Cortana can speak, listen, decipher text queries and get to know users, courtesy of Microsoft's search and machine-learning technologies. According to the software giant's research arm, the company has much bigger plans for Cortana.
Drawing parallels from the current state of Cortana to the simplistic, bare-bones experiences provided by early search engines, Microsoft Research Distinguished Engineer Larry Heck believes the "personal-assistant technology that's out there right now is comparable to the early days of search," according to a blog post. And like search, Cortana will evolve to have a profound impact on the tech industry.
"Microsoft has intentionally built Cortana to scale out to all the different domains," said Heck, reflecting on the company's "long-term vision" for the tech.
Currently, Cortana is strictly a voice- and text-driven affair. During a keynote demo at this year's Build developer conference in San Francisco, Joe Belfiore, corporate vice president of Windows Phone, showed off Cortana's prowess at handling spoken commands and surfacing important in-context information from data sources like a user's inbox.
Only developers have access to Cortana for the time being, but the company is offering the general public a small taste of the tech. Bing users can configure the search engine to display new "cards" on a home page that reflect their interests, including customized news topics, weather and traffic alerts.
Heck's comments suggest that the company is planning to someday give Cortana the gift of sight. "The goal is to support all types of human interaction—whether it's speech, text, or gestures—across domains of information and function and make it as easy as a natural conversation," he added.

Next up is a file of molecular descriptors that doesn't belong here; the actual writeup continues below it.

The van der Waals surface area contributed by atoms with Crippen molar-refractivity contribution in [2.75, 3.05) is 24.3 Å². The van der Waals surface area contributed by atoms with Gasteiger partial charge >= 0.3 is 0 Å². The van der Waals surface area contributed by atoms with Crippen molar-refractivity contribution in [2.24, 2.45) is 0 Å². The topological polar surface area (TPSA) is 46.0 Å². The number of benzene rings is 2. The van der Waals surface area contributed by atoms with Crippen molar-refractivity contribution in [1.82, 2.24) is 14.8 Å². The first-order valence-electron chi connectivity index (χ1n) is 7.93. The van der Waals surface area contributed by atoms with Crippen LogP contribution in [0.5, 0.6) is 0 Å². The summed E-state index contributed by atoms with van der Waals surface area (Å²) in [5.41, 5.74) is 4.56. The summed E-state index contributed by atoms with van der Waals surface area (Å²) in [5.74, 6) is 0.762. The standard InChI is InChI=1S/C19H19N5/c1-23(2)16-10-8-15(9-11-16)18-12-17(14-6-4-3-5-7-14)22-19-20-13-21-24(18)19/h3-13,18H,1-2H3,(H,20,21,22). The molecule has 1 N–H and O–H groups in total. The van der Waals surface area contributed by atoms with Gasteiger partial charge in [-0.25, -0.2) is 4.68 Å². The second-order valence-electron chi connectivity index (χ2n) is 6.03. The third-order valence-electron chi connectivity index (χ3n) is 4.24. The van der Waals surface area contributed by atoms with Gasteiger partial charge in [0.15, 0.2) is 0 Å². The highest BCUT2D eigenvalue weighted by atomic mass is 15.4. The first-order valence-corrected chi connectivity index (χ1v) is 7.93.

Microsoft has extensive experience with gesture-based computing. In late 2010, the company launched the Kinect motion controller for the Xbox 360 video game system. Not only was it a commercial success, but it also gained a big following among hardware hackers and developers.
Kinect enables users to manipulate on-screen elements by moving their hands and clenching their fists, for example, in front of the sensor. The software giant is banking on the tech, along with its massive Perceptive Pixel displays, to help usher in a new era of engaging, touch and gesture-based computing experiences that feel natural to users.
Cortana is emerging as another piece of that strategy.
"Over time, Heck wants Cortana to interact in an increasingly anticipatory, natural manner," said Microsoft in a statement. Building upon a design philosophy based on "state-of-the-art machine-learning and data-mining algorithms," Cortana's reach is poised to stretch beyond phone contacts, calendars and email inboxes. Microsoft asserts that developers and researchers can leverage its "broad assets across commercial and enterprise products, including strong ties to Bing Web search and Microsoft speech algorithms and data."